The African Regional Intellectual Property Organisation (ARIPO) is set to get three new members for its trade mark system (established by the Banjul Protocol) – Mozambique, Zambia and Gambia. The following countries now belong to the system: Botswana, Lesotho, Liberia, Malawi, Namibia, Sao Tome and Principe, Swaziland, Uganda, United Republic of Tanzania (Tanganyika and Zanzibar) and Zimbabwe.
ARIPO has not been a success for trade marks, with doubts as to the validity and enforceability of ARIPO trade mark registrations in certain countries. We do not anticipate that the increased membership will have much practical effect.
There has been an interesting court decision. In the case of Intercontinental Hotels Inc v DH Mex Plc the highest court ruled that a foreign company that has a trade mark registration in Ethiopia has locus standi in connection with its registered trade mark, even if it does not have a local establishment.
All the lawyers in the Ministry of Justice and the Attorney General's Department have been on strike for over two months, with the result that there are serious delays in IP matters.
There has been an interesting trade mark decision. In an opposition the Registry held that an application to register the trade mark Gulftex in class 4 for oils and lubricants should be refused on the basis of an existing registration for the mark Gulf for the same goods. The hearing officer said that confusion is likely where marks have a shared prefix, and that the common prefix 'gulf' is not descriptive.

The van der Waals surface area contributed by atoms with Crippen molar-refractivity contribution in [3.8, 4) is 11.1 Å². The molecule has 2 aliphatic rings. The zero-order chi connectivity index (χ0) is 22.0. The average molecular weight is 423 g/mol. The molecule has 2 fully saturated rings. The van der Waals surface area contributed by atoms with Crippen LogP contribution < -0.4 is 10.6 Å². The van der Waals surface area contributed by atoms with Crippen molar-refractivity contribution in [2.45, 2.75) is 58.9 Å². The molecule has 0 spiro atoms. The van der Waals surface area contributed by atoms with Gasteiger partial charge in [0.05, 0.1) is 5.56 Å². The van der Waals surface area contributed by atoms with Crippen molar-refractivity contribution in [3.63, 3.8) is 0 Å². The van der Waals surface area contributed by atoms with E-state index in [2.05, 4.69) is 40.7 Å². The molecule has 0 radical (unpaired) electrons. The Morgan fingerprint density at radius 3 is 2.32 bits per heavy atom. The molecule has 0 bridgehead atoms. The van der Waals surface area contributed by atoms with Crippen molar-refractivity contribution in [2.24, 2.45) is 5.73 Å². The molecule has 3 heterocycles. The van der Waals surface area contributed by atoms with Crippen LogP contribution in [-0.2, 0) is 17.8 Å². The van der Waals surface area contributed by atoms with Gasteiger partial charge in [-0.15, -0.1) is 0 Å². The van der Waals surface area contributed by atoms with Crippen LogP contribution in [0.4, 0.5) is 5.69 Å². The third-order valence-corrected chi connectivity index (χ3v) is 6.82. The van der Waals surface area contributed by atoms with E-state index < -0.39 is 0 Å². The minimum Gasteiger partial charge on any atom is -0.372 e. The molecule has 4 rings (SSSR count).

Zimbabwe joined the Madrid Protocol in 2015. As a common law country it needs to specifically incorporate the Madrid Protocol into its national law before the international registration system becomes effective.
On July 1 2016 the authorities passed legislation that incorporates the Madrid Protocol into the Trade Marks Act. However, a further statutory instrument is required to align the provisions of the Madrid Protocol with the Trade Marks Act. This means that international registrations designating Zimbabwe still have no legal effect.
Trade mark owners should also be aware that in 2016 the government passed a law that restricts the importation into Zimbabwe of a whole range of products – this ban covers, inter alia, coffee creamers, petroleum jellies, body creams, baked beans, potato crisps and cereals.
Spoor & Fisher Jersey
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